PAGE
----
Molecular typing of Australian Scedosporium isolates showing genetic variability and numerous S. aurantiacum

Laurence Delhaes, Azian Harun, Sharon C A Chen, Quoc Nguyen, Monica Slavin, Christopher H Heath, Krystyna Maszewska, Catriona Halliday, Vincent Robert, Tania C Sorrell, Wieland Meyer,

    Research output: Contribution to journal/periodicalArticleScientificpeer-review


    One hundred clinical isolates from a prospective nationwide study of scedosporiosis in Australia (2003-2005) and 46 additional isolates were genotyped by internal transcribed spacer-restriction fragment length polymorphism (ITS-RFLP) analysis, ITS sequencing, and M13 PCR fingerprinting. ITS-RFLP and PCR fingerprinting identified 3 distinct genetic groups. The first group corresponded to Scedosporium prolificans (n = 83), and the other 2 comprised isolates previously identified as S. apiospermum: one of these corresponded to S. apiospermum (n = 33) and the other to the newly described species S. aurantiacum (n = 30). Intraspecies variation was highest for S. apiospermum (58%), followed by S. prolificans (45%) and S. aurantiacum (28%) as determined by PCR fingerprinting. ITS sequence variation of 2.2% was observed among S. apiospermum isolates. No correlation was found between genotype of strains and their geographic origin, body site from which they were cultured, or colonization versus invasive disease. Twelve S. prolificans isolates from 2 suspected case clusters were examined by amplified fragment length polymorphism analysis. No specific clusters were confirmed.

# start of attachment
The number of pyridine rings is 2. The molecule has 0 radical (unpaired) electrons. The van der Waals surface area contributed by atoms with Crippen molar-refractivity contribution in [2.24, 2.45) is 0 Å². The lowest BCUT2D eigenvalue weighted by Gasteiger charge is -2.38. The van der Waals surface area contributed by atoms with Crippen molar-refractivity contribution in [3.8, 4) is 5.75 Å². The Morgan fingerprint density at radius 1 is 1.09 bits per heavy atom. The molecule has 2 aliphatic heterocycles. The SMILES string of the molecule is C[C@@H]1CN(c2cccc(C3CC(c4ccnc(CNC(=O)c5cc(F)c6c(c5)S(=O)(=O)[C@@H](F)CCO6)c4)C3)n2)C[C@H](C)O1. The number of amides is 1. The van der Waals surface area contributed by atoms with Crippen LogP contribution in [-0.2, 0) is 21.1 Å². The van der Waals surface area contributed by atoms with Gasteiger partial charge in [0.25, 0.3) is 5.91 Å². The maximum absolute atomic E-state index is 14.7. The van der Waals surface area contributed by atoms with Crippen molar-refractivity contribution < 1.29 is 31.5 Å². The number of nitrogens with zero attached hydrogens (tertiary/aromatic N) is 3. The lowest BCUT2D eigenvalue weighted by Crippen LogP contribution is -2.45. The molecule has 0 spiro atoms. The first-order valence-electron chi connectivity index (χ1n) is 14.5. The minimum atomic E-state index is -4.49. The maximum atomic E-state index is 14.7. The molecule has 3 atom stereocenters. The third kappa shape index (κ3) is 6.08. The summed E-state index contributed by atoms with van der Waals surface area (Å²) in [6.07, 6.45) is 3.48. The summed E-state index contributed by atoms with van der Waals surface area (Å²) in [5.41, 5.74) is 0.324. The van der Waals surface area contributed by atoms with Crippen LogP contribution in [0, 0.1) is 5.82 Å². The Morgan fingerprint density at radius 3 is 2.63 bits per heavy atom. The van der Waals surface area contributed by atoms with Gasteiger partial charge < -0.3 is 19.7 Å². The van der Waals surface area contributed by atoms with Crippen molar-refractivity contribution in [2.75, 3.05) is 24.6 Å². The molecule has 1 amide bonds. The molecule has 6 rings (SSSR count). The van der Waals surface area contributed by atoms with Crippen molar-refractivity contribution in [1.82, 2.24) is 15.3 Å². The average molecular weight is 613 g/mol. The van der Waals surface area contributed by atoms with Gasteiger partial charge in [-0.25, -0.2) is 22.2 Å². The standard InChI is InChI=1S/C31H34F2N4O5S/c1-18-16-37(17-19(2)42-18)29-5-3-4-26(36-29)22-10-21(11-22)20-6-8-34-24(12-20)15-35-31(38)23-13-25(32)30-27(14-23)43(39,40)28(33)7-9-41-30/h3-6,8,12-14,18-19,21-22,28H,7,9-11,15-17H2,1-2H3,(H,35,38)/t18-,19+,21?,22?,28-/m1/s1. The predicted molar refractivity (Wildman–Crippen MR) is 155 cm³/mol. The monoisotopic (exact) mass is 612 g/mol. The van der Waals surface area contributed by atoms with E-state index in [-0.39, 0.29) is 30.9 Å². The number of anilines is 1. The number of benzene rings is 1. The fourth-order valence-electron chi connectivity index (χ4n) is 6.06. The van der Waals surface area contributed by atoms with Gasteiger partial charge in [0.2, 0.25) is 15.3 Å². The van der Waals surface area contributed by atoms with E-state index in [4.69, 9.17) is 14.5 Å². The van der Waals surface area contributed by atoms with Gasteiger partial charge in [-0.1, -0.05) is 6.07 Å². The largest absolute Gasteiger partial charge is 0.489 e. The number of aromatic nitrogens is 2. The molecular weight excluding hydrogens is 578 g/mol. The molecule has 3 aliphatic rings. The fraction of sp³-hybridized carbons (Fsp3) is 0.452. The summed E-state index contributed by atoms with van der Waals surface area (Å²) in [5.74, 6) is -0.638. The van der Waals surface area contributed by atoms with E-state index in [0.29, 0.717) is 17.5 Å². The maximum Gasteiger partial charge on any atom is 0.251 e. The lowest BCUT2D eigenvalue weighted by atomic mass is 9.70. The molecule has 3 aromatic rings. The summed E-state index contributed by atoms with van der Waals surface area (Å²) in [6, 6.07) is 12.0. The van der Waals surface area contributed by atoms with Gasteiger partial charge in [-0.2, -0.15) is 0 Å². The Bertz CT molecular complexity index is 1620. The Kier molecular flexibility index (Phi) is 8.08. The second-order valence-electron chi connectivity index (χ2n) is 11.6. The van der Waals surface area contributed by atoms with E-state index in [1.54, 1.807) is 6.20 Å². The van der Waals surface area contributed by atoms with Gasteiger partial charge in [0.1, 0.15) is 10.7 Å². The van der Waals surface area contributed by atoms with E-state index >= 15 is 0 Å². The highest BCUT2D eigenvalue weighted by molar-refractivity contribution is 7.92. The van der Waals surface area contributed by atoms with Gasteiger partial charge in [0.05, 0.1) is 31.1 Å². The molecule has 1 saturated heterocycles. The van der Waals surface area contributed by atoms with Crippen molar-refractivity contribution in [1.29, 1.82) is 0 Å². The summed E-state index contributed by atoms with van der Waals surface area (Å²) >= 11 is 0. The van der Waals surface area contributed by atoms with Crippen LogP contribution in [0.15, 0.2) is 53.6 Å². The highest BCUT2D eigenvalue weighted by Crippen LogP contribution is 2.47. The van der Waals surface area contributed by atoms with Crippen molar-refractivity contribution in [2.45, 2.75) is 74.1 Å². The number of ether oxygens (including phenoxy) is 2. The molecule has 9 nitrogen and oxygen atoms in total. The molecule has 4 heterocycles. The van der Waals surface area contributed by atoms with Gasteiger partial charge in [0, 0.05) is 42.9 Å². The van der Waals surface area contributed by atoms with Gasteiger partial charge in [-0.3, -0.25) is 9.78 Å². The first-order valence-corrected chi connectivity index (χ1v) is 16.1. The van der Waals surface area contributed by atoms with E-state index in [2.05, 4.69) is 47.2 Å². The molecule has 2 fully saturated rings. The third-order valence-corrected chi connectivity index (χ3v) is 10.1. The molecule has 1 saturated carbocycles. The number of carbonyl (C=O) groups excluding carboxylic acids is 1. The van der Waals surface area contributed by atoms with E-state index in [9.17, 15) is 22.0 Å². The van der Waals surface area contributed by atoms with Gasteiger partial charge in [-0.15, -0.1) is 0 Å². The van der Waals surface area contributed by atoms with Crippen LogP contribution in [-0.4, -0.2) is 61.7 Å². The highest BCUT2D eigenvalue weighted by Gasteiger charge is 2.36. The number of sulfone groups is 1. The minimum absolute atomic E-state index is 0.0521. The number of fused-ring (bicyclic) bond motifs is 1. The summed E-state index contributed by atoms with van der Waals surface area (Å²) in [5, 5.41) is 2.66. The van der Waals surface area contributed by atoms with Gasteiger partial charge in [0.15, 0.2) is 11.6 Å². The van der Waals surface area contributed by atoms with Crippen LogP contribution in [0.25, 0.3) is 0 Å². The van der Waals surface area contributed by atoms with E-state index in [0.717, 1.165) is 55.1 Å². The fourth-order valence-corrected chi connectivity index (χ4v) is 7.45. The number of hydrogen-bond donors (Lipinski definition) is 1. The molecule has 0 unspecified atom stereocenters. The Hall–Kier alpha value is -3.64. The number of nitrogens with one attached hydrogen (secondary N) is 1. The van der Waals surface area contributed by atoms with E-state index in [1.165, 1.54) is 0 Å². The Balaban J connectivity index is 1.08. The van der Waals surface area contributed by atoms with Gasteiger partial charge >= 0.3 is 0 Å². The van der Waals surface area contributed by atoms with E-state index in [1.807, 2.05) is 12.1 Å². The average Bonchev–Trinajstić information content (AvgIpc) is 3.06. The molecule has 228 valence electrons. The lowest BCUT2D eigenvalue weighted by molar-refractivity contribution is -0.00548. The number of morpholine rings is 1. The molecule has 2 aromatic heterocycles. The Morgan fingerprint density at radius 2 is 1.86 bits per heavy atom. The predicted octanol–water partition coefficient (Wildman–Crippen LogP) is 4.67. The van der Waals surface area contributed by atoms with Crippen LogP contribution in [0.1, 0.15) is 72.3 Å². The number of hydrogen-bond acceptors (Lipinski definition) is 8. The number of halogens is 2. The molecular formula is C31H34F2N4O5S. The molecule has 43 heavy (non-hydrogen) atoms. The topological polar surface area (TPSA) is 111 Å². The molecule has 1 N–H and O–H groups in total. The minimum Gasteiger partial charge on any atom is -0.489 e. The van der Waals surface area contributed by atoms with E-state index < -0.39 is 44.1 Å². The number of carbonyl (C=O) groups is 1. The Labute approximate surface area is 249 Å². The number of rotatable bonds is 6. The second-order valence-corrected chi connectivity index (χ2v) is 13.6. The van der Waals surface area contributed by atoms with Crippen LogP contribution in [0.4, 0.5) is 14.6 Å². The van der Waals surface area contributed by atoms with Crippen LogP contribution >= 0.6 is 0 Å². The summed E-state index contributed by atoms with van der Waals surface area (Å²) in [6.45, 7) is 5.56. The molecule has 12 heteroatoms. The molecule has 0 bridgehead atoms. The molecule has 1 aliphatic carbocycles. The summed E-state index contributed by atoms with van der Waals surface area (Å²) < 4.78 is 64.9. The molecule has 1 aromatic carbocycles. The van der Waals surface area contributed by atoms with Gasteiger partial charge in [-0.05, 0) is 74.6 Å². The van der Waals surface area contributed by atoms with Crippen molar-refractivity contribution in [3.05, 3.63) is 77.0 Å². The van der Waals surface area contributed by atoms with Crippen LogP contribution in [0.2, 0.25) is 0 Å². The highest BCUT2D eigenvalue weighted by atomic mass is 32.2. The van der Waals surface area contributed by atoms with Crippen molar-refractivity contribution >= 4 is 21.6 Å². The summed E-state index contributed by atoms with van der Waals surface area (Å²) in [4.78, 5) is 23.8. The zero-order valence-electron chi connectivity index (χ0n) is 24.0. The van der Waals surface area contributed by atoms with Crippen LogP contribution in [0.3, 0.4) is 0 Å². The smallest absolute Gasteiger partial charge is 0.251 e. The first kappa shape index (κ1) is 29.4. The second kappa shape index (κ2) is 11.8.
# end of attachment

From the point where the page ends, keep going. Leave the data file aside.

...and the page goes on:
Original languageEnglish
    Pages (from-to)282-290
    Number of pages9
    JournalEmerging Infectious Diseases
    Issue number2
    Publication statusPublished - Feb 2008


    • Australia
    • DNA Fingerprinting
    • DNA, Fungal
    • DNA, Ribosomal Spacer
    • Female
    • Genetic Variation
    • Genotype
    • Humans
    • Male
    • Molecular Epidemiology
    • Mycetoma
    • Mycological Typing Techniques
    • Polymerase Chain Reaction
    • Polymorphism, Restriction Fragment Length
    • Scedosporium


    Dive into the research topics of 'Molecular typing of Australian Scedosporium isolates showing genetic variability and numerous S. aurantiacum'. Together they form a unique fingerprint.

    Cite this